Mine Cages and Shafts’ Complex Design Are Key to Safety and Efficiency

Despite the increasing popularity of open-pit mining, underground mining remains to be the more efficient method, particularly when there are digging restrictions. For instance, when excavation has to be done in an area where there are surrounding structures, the pit must be small enough to avoid disturbing the integrity of the soil on which the structures are founded. Underground mining, however, entails the building of a shaft system.


Mine Cages and Shafts’ Complex Design Are Key to Safety and Efficiency

A shaft system is the structure where materials and people are transported to and from the underground mine. It consists of metal frames that hold the earth and a conveyance system for miners and ore. Its diameter is measured based on the estimated volume of ore to be extracted and the size of workforce. Large shaft systems may have more than one mine cage and a set of intricately installed skips.

Excavation and Sinking Considerations

Considering the changing soil condition as excavation goes deeper, there are crucial factors mine shaft designers consider.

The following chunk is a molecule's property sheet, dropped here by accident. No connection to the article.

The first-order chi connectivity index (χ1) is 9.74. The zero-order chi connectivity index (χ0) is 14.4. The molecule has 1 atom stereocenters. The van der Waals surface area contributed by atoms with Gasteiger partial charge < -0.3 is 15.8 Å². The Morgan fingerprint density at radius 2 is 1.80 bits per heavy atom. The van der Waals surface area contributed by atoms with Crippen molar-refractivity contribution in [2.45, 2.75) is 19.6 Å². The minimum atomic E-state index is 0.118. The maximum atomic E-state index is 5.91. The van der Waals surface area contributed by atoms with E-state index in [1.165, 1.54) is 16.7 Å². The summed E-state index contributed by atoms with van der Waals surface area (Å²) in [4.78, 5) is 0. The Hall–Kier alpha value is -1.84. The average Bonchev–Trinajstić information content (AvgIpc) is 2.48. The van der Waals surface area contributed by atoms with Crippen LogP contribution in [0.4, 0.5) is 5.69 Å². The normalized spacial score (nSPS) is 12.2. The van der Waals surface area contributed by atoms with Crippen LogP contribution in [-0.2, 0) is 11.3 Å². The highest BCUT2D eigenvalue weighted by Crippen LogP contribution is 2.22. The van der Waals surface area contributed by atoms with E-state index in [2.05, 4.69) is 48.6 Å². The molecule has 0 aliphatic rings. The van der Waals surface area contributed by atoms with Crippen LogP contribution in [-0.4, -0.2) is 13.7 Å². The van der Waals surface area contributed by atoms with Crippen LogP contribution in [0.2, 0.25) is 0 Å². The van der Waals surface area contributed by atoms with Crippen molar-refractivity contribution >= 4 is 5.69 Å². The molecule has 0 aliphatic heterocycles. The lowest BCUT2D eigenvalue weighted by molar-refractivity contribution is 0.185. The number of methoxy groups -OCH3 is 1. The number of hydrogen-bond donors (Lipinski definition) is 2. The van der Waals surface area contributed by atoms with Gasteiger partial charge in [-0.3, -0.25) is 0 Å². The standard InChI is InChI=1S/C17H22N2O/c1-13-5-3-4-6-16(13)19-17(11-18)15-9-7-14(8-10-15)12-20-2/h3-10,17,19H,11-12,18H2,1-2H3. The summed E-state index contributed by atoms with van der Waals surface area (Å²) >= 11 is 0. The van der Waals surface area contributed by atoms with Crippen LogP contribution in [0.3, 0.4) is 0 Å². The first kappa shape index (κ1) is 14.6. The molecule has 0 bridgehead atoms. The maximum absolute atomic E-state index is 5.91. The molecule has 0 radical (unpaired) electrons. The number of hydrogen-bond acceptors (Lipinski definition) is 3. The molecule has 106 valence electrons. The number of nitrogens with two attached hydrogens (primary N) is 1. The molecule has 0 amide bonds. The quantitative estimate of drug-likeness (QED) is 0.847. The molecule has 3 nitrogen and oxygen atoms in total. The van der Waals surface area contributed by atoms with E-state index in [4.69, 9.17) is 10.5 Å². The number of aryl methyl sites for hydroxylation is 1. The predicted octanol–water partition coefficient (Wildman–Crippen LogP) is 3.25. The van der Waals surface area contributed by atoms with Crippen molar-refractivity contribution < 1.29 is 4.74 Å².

High Foundation Loads. The buildings and houses surrounding the mine site have often been in an undisturbed balance with the ground for a long time. A sudden deep excavation could disrupt that balance and result in collapse of those structures. In addition, as the site develops, heavy equipment and structure are expected to be built above ground. Concrete piles are driven into weak regions of the ground to ensure that loads won’t depress the soil and compromise the shaft’s stability. The shaft and its components therefore must be designed and built with the toughest materials to withstand inward pressure.

Groundwater and Rock Cracks. The edge of the shaft and its surroundings can be a high-traffic area. Groundwater pooling along this section may weaken the edge of the shaft. This is remedied by grouting to increase the elevation of the shaft’s edge to prevent water from flowing in, which helps keep the shaft, skips, and mine personnel cages dry.

Resistance to Friction, Tension, and Compression

Besides the inward pressure exerted by the soil, the shaft is also subjected to friction, tension, and compression created by the moving and stationary load within it. The mine cages and skips must be made of the toughest alloys of steel to withstand tension. This is to protect the passengers and reduce the stress passed on to them through each conveyance cycle.

Mine companies have to entrust the manufacture of shaft conveyances to reliable mine equipment manufacturers like Wabi Iron & Steel Corp. These companies follow the highest industry standards to ensure that their equipment perform well and last long, and employ highly skilled tradespeople. Engaging equipment manufacturers such as these will ensure the continuity and success of the mining operation.

Source:

Geotechnical Design Considerations For Mine Shafts, srk.com

Deep Thinking: Shaft Design and Safety for a New Generation of Mines, e-mj.com

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